Sorry to bring this question up again, just that I'm at school, so I don't have anytime to do the research myself. I'm having difficulties determining the focal length of my 360Qs. I was just up in the catwalks with a measure tape, with a unit that I could have sworn was a 6x9, but measuring the length of the tube, from the gelframe to where it opens, was about 6 inches. That's where I thought measurements were supposed to be on these instruments, I'm obviously wrong though. Can anyone do the footwork for me on this one?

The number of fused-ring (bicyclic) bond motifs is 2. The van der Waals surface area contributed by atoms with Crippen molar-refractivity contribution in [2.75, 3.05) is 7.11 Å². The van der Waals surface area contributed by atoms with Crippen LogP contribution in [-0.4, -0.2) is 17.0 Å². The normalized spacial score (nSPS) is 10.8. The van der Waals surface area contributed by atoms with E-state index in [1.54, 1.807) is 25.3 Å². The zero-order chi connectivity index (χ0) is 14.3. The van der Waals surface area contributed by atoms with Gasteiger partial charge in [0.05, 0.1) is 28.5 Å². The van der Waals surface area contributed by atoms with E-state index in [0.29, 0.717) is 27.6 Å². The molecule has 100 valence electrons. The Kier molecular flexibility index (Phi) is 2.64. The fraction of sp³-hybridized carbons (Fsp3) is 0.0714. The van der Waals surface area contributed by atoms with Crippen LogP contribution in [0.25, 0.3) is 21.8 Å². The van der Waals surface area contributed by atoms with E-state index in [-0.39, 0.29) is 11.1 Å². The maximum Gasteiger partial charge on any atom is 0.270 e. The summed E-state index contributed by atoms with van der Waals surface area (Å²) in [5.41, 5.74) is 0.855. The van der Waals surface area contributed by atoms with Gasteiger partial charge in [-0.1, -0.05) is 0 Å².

I know that we have talked about this before on the boards, a little searching may turn up some good answers. But if you measure from the front of the lens to the gate you should com close to focal length of the unit. If your unit measured 6" from lens to gate you are probably holding a 6x9. Or, if you have the equipment, compare it's beam angle to a 36˚ source four (or similar unit) as the 6x9 and 36˚ will be very similar.